Advertisers Delete Tweets Around Calls to Boycott Sean Hannity
An effort to get ads pulled from Mr. Hannity’s Fox News show appeared to gain momentum. But then some companies began deleting tweets.
Advertisers are sending mixed messages in response to calls for a boycott of Sean Hannity.
An effort to pressure companies that advertise on Mr. Hannity’s program on Fox News appeared to gain momentum in recent days based on Twitter messages from brands including Keurig, Reddi Wip, Realtor.com, Nature’s Bounty and Volvo Car USA.
But by Tuesday, those companies were clarifying — or even deleting — statements they had made on the platform that indicated they had pulled ads from Mr. Hannity’s show because of comments he made about Roy Moore, the embattled Republican candidate for Senate in Alabama. Those moves followed a backlash against Keurig that included fans of Mr. Hannity posting videos of themselves destroying the company’s coffee makers.
“It’s pretty unusual to see companies like this handling an issue so poorly,” said Kara Alaimo, an assistant professor of public relations at Hofstra University. She said it was especially surprising to see companies like Realtor.com and Volvo delete widely circulated tweets.
“This idea that you can take back a tweet is pretty shocking,” she said. “It’s remarkable that they clearly didn’t vet their social media posts internally and everyone wasn’t on board when they tweeted.”
It’s the latest social media kerfuffle involving consumers, advertisers and content deemed offensive, at least by some and often along partisan lines, from outlets like Fox News and Breitbart News, as well as cultural institutions like Shakespeare in the Park. Calling for an advertiser boycott has become a common strategy since the presidential election. A group — in the case of Mr. Hannity, the liberal watchdog Media Matters — circulates a list of advertisers and urges people to contact them directly, particularly on social media.
This time, some companies have stumbled. Realtor.com said in a tweet over the weekend that “we are not currently, and will not be running TV ads on Hannity.” Later, it deleted the tweet and posted a statement on its website saying the company advertises across “dozens of television networks” and will continue placing ads on Fox News and its top shows.
“Some staff didn’t realize that we have a practice of not engaging in boycotts,” a spokeswoman said of the deleted tweet. “Senior management at Realtor.com became aware over the weekend of the error, and the tweets were taken down Sunday and the policy was posted on our corporate website.”
Volvo Car USA apparently responded to a tweet from a consumer on Monday to say, “We have spoken with our media agency and have advised them to cease advertising on the show.” But that message has disappeared. The company did not respond to requests for comment.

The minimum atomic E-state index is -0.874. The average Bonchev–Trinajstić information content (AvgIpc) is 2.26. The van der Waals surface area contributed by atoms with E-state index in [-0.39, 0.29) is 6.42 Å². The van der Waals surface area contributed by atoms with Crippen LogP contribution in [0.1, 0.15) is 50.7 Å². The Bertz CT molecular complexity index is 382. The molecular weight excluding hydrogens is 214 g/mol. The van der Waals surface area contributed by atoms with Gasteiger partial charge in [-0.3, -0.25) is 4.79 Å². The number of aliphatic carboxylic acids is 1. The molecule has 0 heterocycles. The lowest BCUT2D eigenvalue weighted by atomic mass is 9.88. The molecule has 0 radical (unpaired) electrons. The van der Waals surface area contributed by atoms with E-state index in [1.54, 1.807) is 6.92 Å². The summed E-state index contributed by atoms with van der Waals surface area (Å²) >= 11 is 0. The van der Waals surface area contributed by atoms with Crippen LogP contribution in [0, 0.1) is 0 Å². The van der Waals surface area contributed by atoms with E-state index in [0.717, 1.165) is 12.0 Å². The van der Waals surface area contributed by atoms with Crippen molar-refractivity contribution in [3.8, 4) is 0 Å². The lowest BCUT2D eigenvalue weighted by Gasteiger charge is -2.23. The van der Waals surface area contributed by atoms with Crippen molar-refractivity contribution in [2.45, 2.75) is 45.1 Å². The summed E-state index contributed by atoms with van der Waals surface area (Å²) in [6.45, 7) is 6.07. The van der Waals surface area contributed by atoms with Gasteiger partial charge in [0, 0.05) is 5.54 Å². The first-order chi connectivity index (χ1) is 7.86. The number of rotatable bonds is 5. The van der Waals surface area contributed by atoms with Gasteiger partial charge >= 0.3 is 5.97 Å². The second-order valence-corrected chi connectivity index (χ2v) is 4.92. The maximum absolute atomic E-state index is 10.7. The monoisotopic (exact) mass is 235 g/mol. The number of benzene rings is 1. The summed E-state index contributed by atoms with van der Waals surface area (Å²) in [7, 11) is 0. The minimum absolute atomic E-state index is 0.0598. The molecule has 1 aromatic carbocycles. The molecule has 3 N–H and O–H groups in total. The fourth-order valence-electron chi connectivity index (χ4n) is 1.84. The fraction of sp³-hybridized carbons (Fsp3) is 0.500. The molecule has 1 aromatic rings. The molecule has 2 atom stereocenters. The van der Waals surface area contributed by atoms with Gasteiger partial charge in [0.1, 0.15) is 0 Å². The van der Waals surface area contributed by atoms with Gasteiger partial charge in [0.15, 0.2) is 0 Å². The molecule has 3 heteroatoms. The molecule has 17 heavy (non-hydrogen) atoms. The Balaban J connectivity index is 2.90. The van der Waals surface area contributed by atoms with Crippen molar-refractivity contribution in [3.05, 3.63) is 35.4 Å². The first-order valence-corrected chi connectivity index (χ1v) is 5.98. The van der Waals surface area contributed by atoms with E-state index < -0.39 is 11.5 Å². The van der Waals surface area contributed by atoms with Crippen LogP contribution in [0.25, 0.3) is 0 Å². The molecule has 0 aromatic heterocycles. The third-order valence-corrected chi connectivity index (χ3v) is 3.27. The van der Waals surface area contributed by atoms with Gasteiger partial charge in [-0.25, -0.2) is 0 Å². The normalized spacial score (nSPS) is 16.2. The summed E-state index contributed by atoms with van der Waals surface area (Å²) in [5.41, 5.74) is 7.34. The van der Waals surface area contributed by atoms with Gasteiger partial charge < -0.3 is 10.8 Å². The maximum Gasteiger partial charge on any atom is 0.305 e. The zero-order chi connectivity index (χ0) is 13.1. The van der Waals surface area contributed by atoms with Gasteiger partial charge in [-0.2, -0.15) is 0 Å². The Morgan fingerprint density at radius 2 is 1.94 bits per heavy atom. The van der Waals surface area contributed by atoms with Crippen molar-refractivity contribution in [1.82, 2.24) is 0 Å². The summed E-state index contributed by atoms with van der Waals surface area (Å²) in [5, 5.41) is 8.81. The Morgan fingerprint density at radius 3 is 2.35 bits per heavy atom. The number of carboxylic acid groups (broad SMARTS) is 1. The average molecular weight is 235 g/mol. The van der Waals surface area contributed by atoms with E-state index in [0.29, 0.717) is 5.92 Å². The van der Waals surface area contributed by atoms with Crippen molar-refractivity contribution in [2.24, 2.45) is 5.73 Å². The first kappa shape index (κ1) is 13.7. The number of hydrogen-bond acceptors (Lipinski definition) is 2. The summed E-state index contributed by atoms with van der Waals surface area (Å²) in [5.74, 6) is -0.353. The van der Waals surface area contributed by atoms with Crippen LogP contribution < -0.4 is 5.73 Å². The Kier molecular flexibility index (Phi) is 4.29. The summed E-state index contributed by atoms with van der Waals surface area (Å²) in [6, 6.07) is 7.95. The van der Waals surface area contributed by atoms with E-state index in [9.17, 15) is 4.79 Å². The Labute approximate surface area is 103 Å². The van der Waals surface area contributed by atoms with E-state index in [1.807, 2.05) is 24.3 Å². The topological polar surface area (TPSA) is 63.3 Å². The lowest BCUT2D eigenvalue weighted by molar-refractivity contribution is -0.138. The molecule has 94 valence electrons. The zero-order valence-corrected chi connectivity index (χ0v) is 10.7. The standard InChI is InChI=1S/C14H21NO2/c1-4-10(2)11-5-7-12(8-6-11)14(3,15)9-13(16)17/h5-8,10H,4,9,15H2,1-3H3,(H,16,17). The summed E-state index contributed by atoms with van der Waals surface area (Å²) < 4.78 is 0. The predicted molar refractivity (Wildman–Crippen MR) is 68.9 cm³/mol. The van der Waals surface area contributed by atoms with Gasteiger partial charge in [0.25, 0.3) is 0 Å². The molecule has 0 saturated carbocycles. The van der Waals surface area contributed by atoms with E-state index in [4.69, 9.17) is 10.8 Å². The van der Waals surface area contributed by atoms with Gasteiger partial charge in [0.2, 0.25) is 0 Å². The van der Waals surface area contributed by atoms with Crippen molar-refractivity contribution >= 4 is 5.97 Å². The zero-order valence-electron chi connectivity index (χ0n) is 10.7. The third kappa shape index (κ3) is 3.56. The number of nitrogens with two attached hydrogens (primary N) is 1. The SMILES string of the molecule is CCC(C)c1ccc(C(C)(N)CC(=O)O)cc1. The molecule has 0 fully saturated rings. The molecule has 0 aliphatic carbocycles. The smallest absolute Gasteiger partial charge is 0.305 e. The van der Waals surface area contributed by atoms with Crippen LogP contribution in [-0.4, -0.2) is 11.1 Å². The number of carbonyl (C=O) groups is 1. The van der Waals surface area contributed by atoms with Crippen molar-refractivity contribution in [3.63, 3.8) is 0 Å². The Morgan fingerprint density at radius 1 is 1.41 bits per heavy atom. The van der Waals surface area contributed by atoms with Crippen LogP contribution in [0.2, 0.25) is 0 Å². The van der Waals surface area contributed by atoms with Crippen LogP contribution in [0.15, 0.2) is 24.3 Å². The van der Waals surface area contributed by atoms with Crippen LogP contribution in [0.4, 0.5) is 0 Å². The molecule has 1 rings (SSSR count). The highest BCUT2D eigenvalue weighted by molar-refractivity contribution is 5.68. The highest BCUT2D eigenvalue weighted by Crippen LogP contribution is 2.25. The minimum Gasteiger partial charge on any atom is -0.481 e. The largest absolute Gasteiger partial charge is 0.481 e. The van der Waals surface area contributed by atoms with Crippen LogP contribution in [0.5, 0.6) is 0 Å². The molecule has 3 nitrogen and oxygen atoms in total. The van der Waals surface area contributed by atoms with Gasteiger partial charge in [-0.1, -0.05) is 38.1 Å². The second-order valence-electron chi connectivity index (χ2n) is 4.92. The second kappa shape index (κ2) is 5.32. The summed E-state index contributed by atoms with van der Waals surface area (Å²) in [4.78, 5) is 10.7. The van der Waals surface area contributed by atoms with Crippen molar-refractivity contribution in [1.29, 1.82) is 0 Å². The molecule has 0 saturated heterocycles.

Some brands have been swept up in the boycott talk without having advertised on Mr. Hannity’s program in months. Nature’s Bounty, for example, has responded to consumers’ tweets in recent days to say it does not run ads on the program. Some connected that to Mr. Hannity’s comments last week, but a spokeswoman said in an email that the company had not advertised on the show since the summer.
Reddi Wip and Hebrew National, both owned by ConAgra Foods, have also been linked to the boycott after saying on Twitter that they had removed Mr. Hannity’s program from their advertising plans. But a spokeswoman said on Tuesday that the show had not been part of its media spending for “several months.”
“We should have replied with a more thorough tweet,” Lanie Friedman, the spokeswoman, said in an email, “so people realized this was not a recent decision.”
Some brands, including Eloquii and 23andMe, do appear to have pulled their ads from Mr. Hannity’s show based on Twitter statements. But they declined to elaborate on their reasoning.
This most recent issue started Thursday after Mr. Hannity discussed allegations against Mr. Moore, who has been accused of making sexual advances toward teenage girls when he was in his early 30s. Mr. Hannity, during his radio show, seemed to justify Mr. Moore’s reported conduct by calling one of the encounters “consensual.”
Later, on his TV program, Mr. Hannity said he “misspoke,” though he went on to discuss the possibility of Mr. Moore’s accusers lying for money or political purposes. Calls for a boycott followed.
Brands may be exercising caution based on the backlash that Keurig experienced. The brand waded into a maelstrom when it said it planned to halt ads on Mr. Hannity’s show, partly because it was responding to a tweet from Angelo Carusone, the president of Media Matters.
Keurig’s chief executive said in an email to employees on Monday that while it was appropriate for the brand to pause ads on the program, its decision to express that in a tweet was “highly unusual” and “done outside of company protocols.”' He apologized to employees for any negativity they endured from the “appearance of ‘taking sides.’”
During his show on Monday, Mr. Hannity lauded the support from his fans but asked them to stop destroying the machines, calling Keurig a “victim” of Media Matters. He said on Tuesday that he planned to give away 500 Keurig machines and accepted the company’s “apology,” without noting it was directed to employees.
Through it all, Ms. Alaimo said, the messages from the brands have become muddled.
“What all of these companies need to do right now is publicly articulate what their policies are with respect to advertising, and under what circumstances they would pull their ads from broadcasters,” she said.